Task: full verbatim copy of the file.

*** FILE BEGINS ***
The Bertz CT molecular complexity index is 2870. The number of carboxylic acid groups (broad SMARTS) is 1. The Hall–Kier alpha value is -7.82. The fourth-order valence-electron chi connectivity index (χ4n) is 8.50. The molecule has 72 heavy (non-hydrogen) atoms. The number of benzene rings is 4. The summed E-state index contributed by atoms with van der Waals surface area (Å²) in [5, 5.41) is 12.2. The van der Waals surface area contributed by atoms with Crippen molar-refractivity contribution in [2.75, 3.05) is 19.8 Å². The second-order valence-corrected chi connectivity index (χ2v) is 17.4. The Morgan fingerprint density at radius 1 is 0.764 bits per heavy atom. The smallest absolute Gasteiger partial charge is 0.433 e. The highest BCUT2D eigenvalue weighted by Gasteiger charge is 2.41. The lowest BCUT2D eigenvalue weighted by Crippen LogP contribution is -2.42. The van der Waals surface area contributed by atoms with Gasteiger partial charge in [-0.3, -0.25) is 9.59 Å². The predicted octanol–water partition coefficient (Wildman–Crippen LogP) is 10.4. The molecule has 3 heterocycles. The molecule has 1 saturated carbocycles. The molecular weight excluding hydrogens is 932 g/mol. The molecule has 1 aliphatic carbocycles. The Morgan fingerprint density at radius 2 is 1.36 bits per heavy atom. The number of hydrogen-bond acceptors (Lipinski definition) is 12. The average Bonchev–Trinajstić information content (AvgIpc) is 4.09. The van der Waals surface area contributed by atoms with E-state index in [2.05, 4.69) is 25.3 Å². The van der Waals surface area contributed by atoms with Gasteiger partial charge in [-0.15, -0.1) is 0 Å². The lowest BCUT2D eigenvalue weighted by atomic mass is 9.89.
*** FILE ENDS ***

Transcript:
The Bertz CT molecular complexity index is 2870. The number of carboxylic acid groups (broad SMARTS) is 1. The Hall–Kier alpha value is -7.82. The fourth-order valence-electron chi connectivity index (χ4n) is 8.50. The molecule has 72 heavy (non-hydrogen) atoms. The number of benzene rings is 4. The summed E-state index contributed by atoms with van der Waals surface area (Å²) in [5, 5.41) is 12.2. The van der Waals surface area contributed by atoms with Crippen molar-refractivity contribution in [2.75, 3.05) is 19.8 Å². The second-order valence-corrected chi connectivity index (χ2v) is 17.4. The Morgan fingerprint density at radius 1 is 0.764 bits per heavy atom. The smallest absolute Gasteiger partial charge is 0.433 e. The highest BCUT2D eigenvalue weighted by Gasteiger charge is 2.41. The lowest BCUT2D eigenvalue weighted by Crippen LogP contribution is -2.42. The van der Waals surface area contributed by atoms with Gasteiger partial charge in [-0.3, -0.25) is 9.59 Å². The predicted octanol–water partition coefficient (Wildman–Crippen LogP) is 10.4. The molecule has 3 heterocycles. The molecule has 1 saturated carbocycles. The molecular weight excluding hydrogens is 932 g/mol. The molecule has 1 aliphatic carbocycles. The Morgan fingerprint density at radius 2 is 1.36 bits per heavy atom. The number of hydrogen-bond acceptors (Lipinski definition) is 12. The average Bonchev–Trinajstić information content (AvgIpc) is 4.09. The van der Waals surface area contributed by atoms with E-state index in [2.05, 4.69) is 25.3 Å². The van der Waals surface area contributed by atoms with Gasteiger partial charge in [-0.15, -0.1) is 0 Å². The lowest BCUT2D eigenvalue weighted by atomic mass is 9.89.